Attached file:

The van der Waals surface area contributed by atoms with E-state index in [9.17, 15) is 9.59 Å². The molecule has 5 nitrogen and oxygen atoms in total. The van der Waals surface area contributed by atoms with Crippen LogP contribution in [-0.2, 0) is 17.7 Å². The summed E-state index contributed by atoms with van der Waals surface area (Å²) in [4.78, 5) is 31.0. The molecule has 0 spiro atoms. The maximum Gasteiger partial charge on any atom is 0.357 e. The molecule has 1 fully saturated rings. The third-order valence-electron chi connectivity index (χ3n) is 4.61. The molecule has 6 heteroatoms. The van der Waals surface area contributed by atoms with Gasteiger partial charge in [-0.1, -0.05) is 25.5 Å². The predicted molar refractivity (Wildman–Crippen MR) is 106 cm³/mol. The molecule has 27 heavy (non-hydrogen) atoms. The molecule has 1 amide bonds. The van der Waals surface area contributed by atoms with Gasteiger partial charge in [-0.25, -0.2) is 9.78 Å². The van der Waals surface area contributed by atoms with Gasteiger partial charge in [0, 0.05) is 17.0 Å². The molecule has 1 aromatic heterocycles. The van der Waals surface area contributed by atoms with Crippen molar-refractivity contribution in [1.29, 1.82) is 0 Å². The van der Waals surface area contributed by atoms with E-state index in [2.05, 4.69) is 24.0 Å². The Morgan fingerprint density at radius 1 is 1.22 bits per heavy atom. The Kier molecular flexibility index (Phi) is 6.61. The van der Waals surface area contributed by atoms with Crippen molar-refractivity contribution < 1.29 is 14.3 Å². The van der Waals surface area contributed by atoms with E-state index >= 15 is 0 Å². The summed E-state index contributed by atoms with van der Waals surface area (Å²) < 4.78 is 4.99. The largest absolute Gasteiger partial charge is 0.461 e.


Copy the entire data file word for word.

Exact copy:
The van der Waals surface area contributed by atoms with E-state index in [9.17, 15) is 9.59 Å². The molecule has 5 nitrogen and oxygen atoms in total. The van der Waals surface area contributed by atoms with Crippen LogP contribution in [-0.2, 0) is 17.7 Å². The summed E-state index contributed by atoms with van der Waals surface area (Å²) in [4.78, 5) is 31.0. The molecule has 0 spiro atoms. The maximum Gasteiger partial charge on any atom is 0.357 e. The molecule has 1 fully saturated rings. The third-order valence-electron chi connectivity index (χ3n) is 4.61. The molecule has 6 heteroatoms. The van der Waals surface area contributed by atoms with Gasteiger partial charge in [-0.1, -0.05) is 25.5 Å². The predicted molar refractivity (Wildman–Crippen MR) is 106 cm³/mol. The molecule has 27 heavy (non-hydrogen) atoms. The molecule has 1 amide bonds. The van der Waals surface area contributed by atoms with Gasteiger partial charge in [-0.25, -0.2) is 9.78 Å². The van der Waals surface area contributed by atoms with Gasteiger partial charge in [0, 0.05) is 17.0 Å². The molecule has 1 aromatic heterocycles. The van der Waals surface area contributed by atoms with Crippen molar-refractivity contribution in [1.29, 1.82) is 0 Å². The van der Waals surface area contributed by atoms with E-state index in [2.05, 4.69) is 24.0 Å². The Morgan fingerprint density at radius 1 is 1.22 bits per heavy atom. The Kier molecular flexibility index (Phi) is 6.61. The van der Waals surface area contributed by atoms with Crippen molar-refractivity contribution < 1.29 is 14.3 Å². The van der Waals surface area contributed by atoms with E-state index >= 15 is 0 Å². The summed E-state index contributed by atoms with van der Waals surface area (Å²) < 4.78 is 4.99. The largest absolute Gasteiger partial charge is 0.461 e.